Review: It was especially nice that Marvel put a 3 buck price tag on this one. I mostly enjoyed Iron Man last week, but felt 4 bucks was a rip off. I am willing to give comics more time to develop if I am not paying 4 bucks an issue. It’s not even like I can wait a month for the digital price to drop like I can for EVERY OTHER COMIC COMPANY! But I am not bitter….
One thing this comic did perfectly was develop the characters in a nice quick shorthand. Ben and Johnny each got a little side story which helps show Ben’s work with the community of Yancy Street and Johnny’s attempts to impress a girl by taking her to the Negative Zone. Also, I liked how Reed focused on his physical deterioration as a scientific problem. I also liked the quick look we got at the Future Foundation characters. All of this seems designed to set up for some big pay offs later on.
That does bring me to my one big concern about this issue. It really did feel like a lot of this comic was just setup for later stories. Tthe story was just getting started when it ended with “To Be Continued in another series in two weeks.” I had planned on buying FF anyway, but the last two pages really just felt like a cheap plug to get the reader to buy another comic.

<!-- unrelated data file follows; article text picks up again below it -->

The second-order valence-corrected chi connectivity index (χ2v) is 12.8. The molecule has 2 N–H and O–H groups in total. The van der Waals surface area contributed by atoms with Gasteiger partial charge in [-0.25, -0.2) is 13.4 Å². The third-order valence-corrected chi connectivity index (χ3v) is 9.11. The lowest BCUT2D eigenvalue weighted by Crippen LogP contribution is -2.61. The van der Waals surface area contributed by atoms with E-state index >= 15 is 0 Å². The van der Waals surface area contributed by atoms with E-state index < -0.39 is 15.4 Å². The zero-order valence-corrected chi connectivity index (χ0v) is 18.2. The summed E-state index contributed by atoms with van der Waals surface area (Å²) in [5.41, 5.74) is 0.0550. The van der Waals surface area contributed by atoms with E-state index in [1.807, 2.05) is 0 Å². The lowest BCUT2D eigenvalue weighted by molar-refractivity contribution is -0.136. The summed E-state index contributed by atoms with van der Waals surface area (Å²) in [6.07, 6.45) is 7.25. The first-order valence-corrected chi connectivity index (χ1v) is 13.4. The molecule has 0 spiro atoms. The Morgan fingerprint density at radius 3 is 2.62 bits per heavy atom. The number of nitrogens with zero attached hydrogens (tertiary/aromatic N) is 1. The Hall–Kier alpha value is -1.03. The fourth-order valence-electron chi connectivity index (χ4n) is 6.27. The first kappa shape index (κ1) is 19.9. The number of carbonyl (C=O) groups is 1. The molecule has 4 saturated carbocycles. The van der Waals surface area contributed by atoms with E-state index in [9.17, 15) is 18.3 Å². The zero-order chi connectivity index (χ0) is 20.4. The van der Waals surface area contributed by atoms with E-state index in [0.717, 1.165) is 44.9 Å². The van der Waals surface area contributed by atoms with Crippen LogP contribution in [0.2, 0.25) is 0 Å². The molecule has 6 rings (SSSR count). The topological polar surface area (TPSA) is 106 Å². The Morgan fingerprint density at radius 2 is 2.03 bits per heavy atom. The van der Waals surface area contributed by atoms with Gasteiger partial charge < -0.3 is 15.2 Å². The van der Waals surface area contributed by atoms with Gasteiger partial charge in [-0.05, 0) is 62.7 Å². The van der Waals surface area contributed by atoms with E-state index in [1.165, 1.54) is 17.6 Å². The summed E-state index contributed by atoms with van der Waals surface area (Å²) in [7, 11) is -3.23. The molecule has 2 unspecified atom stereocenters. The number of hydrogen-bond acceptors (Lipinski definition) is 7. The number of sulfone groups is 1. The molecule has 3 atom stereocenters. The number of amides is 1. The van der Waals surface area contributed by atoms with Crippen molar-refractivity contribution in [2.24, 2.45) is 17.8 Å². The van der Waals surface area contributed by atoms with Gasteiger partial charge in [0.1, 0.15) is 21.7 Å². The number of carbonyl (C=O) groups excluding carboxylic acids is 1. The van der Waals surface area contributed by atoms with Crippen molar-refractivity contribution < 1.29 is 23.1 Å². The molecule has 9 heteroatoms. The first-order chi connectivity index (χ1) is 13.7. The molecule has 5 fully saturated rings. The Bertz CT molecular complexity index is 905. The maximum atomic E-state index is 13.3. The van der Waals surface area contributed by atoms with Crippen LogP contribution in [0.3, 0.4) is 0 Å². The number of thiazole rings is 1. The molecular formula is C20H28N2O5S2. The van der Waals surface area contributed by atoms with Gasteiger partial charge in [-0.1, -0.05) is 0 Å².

I also did think that for a first issue that seems like it could have been a good jumping on point, this comic really didn’t feel new reader friendly. I only know what Future Foundation is in passing, I have no idea why Johnny has his own spaceship called the Pestilence and the issue doesn’t quite make all the relationships clear either. It assumes that the reader is coming in with a lot of knowledge that they just might not have. It wasn’t a real major problem, but I definitely noticed it.
One thing that I did think was clever was with Reed saying “We can come back moments after we leave…but we should get some temporary replacements.” At first I kind of thought this was a contradiction, but thinking back on Reed’s conversation with HERBIE, I think he really is concerned that the Fantastic Four might be coming to an end and they really will need replacements. This was done very subtly, but I really think this is what Fraction was going for.
Mark Bagley has long been one of my favorite artists, and this book shows off exactly why. From the action-packed scene with the Fantastic Four fighting a dinosaur to the deep concern on Sue’s face while trying to comfort her son to Johnny’s dinner in the Negative Zone, Bagley manages to work in a wide range of styles and settings, all of which helps show off the many aspects of what a Fantastic Four comic is capable of being.
All in all, this was my favorite of the three Marvel Now books I have read so far (Uncanny Avengers and Iron Man being the other two). But all three did suffer from the problem of feeling more like lead-ins to bigger stories than comics that stood alone as good reads on their own. That said, the first page of this comic pretty much guaranteed I would be reading this series for the long haul. I just hope that the pace really picks up in the next issue.
Final Score: 8.0 I thought the writing, characterization, and art was really solid in this book, and it worked great as a lead in issue. But I did think it could have used a little more meat to it. I really felt like it ended just as it as getting started.